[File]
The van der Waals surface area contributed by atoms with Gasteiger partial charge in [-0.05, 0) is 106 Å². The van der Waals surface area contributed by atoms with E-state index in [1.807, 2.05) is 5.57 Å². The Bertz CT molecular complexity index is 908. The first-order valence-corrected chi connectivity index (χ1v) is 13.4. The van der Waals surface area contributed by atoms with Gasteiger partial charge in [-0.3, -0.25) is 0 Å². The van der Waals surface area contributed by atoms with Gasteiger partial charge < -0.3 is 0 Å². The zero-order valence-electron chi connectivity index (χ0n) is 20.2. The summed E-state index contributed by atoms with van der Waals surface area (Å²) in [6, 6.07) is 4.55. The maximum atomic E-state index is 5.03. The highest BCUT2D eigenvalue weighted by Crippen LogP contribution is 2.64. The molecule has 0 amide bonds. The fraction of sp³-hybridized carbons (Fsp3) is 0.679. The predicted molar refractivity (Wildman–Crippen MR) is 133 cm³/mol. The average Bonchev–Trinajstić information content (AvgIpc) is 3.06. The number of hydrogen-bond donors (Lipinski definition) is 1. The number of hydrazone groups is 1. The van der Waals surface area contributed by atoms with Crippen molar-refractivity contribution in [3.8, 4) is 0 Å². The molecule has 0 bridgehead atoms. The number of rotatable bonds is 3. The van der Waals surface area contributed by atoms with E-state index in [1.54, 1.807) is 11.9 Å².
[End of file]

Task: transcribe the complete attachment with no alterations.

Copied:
The van der Waals surface area contributed by atoms with Gasteiger partial charge in [-0.05, 0) is 106 Å². The van der Waals surface area contributed by atoms with E-state index in [1.807, 2.05) is 5.57 Å². The Bertz CT molecular complexity index is 908. The first-order valence-corrected chi connectivity index (χ1v) is 13.4. The van der Waals surface area contributed by atoms with Gasteiger partial charge in [-0.3, -0.25) is 0 Å². The van der Waals surface area contributed by atoms with Gasteiger partial charge < -0.3 is 0 Å². The zero-order valence-electron chi connectivity index (χ0n) is 20.2. The summed E-state index contributed by atoms with van der Waals surface area (Å²) in [6, 6.07) is 4.55. The maximum atomic E-state index is 5.03. The highest BCUT2D eigenvalue weighted by Crippen LogP contribution is 2.64. The molecule has 0 amide bonds. The fraction of sp³-hybridized carbons (Fsp3) is 0.679. The predicted molar refractivity (Wildman–Crippen MR) is 133 cm³/mol. The average Bonchev–Trinajstić information content (AvgIpc) is 3.06. The number of hydrogen-bond donors (Lipinski definition) is 1. The number of hydrazone groups is 1. The van der Waals surface area contributed by atoms with Crippen molar-refractivity contribution in [3.8, 4) is 0 Å². The molecule has 0 bridgehead atoms. The number of rotatable bonds is 3. The van der Waals surface area contributed by atoms with E-state index in [1.54, 1.807) is 11.9 Å².